Master Chief is back, and in good form.
Let’s face it, the Halo fanboys have probably had more than a few sleepless nights since Bungie left the Halo franchise and 343 Industries took over. And I am sure that 343 Industries also had more than a few sleepless nights as well. Halo is a blockbuster franchise and the fans can be fanatical to say the least. So 343 Industries not only had to make the new Halo game feel fresh and exciting, but had to make sure they didn’t stray too far from the trusted formula and potentially alienate the fans in the process. Rather them than me, I say.
But you know what? 343 Industries can now sleep peacefully in their beds and the fans can breathe a sigh of relief because Halo 4 looks beautiful and has a few new tricks, but is undeniably a Halo game. Good news for the fans, but what about the gamers who have never taken a shine to Master Chief’s adventures? Well, Halo 4 might just be epic enough, cinematic enough and impressive enough to make them sit up and take notice. And they should, because it is a real thrill ride, whether you are a Master Chief fan or not.
The game begins with Master Chief being awakened from cryogenic sleep aboard the remains of a spaceship. He is awakened by the virtual Cortana having been floating through space for the last four or so years. The story is carrying on directly from Halo 3, but as someone who has never really cared for the stories in the Halo game, I can assure you that Halo 4 is fairly easy to get into. There are a few bits that may feel confusing to someone who hasn’t played the previous games, okay many bits, but the very fact that Halo is a blockbuster franchise means that almost everyone who plays videogames will be aware of Master Chief, his AI companion Cortana, and the evil Covenant. Anything else can likely be filled in by the plethora of background information which is available pretty much anywhere.
The story, which spans some 10 chapters, will see not only Master Chief trying to get back to Earth before Cortana essentially dies (in a virtual sense), but also dealing with further threats that begin with a crash landing on the planet Requiem. The story trundles along at quite a pace, in a classically sci-fi manner, and really is quite a ride.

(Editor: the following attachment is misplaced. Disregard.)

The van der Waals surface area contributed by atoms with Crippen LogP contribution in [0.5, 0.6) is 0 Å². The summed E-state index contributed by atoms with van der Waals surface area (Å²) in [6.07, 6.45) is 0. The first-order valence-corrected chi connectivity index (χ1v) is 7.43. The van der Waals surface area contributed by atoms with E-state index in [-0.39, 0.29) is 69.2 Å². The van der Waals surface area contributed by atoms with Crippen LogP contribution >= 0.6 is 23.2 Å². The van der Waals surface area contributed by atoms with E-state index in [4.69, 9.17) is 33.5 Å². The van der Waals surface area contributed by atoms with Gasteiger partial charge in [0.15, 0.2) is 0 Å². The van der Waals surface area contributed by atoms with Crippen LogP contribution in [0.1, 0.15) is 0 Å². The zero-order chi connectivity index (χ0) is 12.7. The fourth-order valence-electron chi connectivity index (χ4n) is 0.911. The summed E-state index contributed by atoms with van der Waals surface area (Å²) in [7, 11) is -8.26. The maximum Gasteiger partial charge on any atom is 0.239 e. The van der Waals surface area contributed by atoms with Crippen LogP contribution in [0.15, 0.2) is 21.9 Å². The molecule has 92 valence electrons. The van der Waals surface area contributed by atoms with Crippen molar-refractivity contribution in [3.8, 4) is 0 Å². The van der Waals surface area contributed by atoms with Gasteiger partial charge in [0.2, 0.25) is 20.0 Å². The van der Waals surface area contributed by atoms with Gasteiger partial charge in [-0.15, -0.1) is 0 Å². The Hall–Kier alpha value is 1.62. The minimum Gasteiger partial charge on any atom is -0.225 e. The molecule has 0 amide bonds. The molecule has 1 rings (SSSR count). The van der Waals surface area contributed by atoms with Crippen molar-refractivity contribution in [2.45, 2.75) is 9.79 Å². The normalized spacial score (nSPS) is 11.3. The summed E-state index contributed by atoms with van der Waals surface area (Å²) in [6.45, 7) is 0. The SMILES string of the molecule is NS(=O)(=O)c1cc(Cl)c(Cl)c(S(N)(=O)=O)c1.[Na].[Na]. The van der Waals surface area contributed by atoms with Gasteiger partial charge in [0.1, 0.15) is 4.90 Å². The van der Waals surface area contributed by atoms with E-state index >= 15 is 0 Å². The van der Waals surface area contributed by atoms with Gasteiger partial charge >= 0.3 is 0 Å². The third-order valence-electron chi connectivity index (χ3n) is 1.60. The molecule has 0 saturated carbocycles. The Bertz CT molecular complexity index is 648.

And it looks absolutely stunning. The first thing that I noticed was how impressive everything looked, something which took me slightly by surprise. It was not what I expected. The set pieces are varied and epic in their nature, and the world that 343 Industries has created is a pleasure to explore, in a shoot and destroy everything kind of way.
The gameplay still feels familiar, if expanded by some cool new additions. The biggest addition is the new Promethean enemies, complete with new weapons. The enemies themselves mix things up with some new variants, including teleporters and even a cowardly creature that makes life difficult by bringing formerly defeated enemies back to life. As a new enemy, the Prometheans are pretty impressive.
As is their weaponry. Realistically, the Promethean weapons are just new variants on the standard weapons, but it is how they look that makes them stand out. They look unlike anything from the previous games as they seem to construct themselves around the user in a particularly awesome way. They may not be anything new in their execution, but they are really enjoyable to use.
As I said, the campaign is an enjoyable ride, and one that makes it easy to go back and playthrough again. 343 Industries have made a great start with the Halo 4 campaign, but they haven’t stopped there. Where would Halo 4 be without awesome multiplayer? And what about the new Spartan Ops mode?
Spartan Ops is an episodic four-player co-op mode with weekly content being made available over the coming weeks. I really like this idea, allowing the player to get a little slice of Halo action each week with up to three friends. Spartan Ops promises to weave a new story in the Halo universe and the first five missions are included on the disc, so players can jump in straight away. Each mission is only short, lasting around 20 minutes or so, but is ideally suited for players that want to indulge in the Halo universe but simply don’t have the time. It is also nice to get extra content over the coming weeks.
When it comes to the competitive multiplayer, players earn experience points and are rewarded with new weapons and perks. Their loadout can be fully customised, in an alarmingly intricate way. The progression is rapid, ensuring that not only can everyone quickly get to a point where they can adjust their loadout to suit their playstyle, but also that players will quickly get hooked on the quick succession of new goodies they unlock. It is a good system that will undoubtedly be familiar to many online gamers, and it works well in Halo 4.
The multiplayer game is as frantic as always, with a good selection of maps and modes to play across, including the new Dominion mode which sees teams capturing bases across a map. I have always found the Halo multiplayer a little too “jumpy” for my tastes, and nothing has really changed in that respect. It is still fast-paced and agile, and will feel very familiar to veteran Halo players. Which kind of fits into the theme of this package in general – new, but familiar.
Overall, 343 Industries had some big boots to fill when they took over the Halo franchise, and they have filled them well. It feels as though they have played it safe by sticking with a formula that will keep the hardcore fans happy, rather than revolutionising the series. But they have polished it beyond belief, packed it full of content and created a game that they should be proud of. Halo 4 is not only an essential purchase for all Halo fans, but worth considering by anyone who has passed on the previous Halo games. It’s a good time to be a Spartan.